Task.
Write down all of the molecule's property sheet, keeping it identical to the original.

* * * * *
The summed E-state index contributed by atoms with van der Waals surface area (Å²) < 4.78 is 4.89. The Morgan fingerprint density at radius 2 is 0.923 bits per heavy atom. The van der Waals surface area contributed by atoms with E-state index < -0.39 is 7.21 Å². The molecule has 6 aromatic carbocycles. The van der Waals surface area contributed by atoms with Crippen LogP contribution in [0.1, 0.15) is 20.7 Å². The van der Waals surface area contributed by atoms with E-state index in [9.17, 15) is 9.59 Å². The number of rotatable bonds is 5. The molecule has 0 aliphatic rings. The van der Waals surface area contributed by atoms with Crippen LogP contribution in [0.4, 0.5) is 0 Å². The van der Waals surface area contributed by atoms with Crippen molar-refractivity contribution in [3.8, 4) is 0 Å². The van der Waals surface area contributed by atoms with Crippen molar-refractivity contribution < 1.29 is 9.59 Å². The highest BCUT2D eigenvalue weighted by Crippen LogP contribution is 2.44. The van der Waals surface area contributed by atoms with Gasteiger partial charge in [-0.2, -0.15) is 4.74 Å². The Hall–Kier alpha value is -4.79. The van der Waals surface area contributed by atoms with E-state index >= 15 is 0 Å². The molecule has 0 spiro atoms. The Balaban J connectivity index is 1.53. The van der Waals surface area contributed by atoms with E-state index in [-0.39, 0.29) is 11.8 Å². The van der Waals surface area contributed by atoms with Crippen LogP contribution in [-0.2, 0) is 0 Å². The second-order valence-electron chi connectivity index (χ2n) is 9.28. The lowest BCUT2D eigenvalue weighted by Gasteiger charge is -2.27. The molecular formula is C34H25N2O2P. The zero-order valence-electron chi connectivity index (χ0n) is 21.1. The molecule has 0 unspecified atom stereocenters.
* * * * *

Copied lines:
The summed E-state index contributed by atoms with van der Waals surface area (Å²) < 4.78 is 4.89. The Morgan fingerprint density at radius 2 is 0.923 bits per heavy atom. The van der Waals surface area contributed by atoms with E-state index < -0.39 is 7.21 Å². The molecule has 6 aromatic carbocycles. The van der Waals surface area contributed by atoms with Crippen LogP contribution in [0.1, 0.15) is 20.7 Å². The van der Waals surface area contributed by atoms with E-state index in [9.17, 15) is 9.59 Å². The number of rotatable bonds is 5. The molecule has 0 aliphatic rings. The van der Waals surface area contributed by atoms with Crippen LogP contribution in [0.4, 0.5) is 0 Å². The van der Waals surface area contributed by atoms with Crippen molar-refractivity contribution in [3.8, 4) is 0 Å². The van der Waals surface area contributed by atoms with Crippen molar-refractivity contribution < 1.29 is 9.59 Å². The highest BCUT2D eigenvalue weighted by Crippen LogP contribution is 2.44. The van der Waals surface area contributed by atoms with Gasteiger partial charge in [-0.2, -0.15) is 4.74 Å². The Hall–Kier alpha value is -4.79. The van der Waals surface area contributed by atoms with E-state index >= 15 is 0 Å². The molecule has 0 spiro atoms. The Balaban J connectivity index is 1.53. The van der Waals surface area contributed by atoms with E-state index in [-0.39, 0.29) is 11.8 Å². The van der Waals surface area contributed by atoms with Crippen LogP contribution in [-0.2, 0) is 0 Å². The second-order valence-electron chi connectivity index (χ2n) is 9.28. The lowest BCUT2D eigenvalue weighted by Gasteiger charge is -2.27. The molecular formula is C34H25N2O2P. The zero-order valence-electron chi connectivity index (χ0n) is 21.1. The molecule has 0 unspecified atom stereocenters.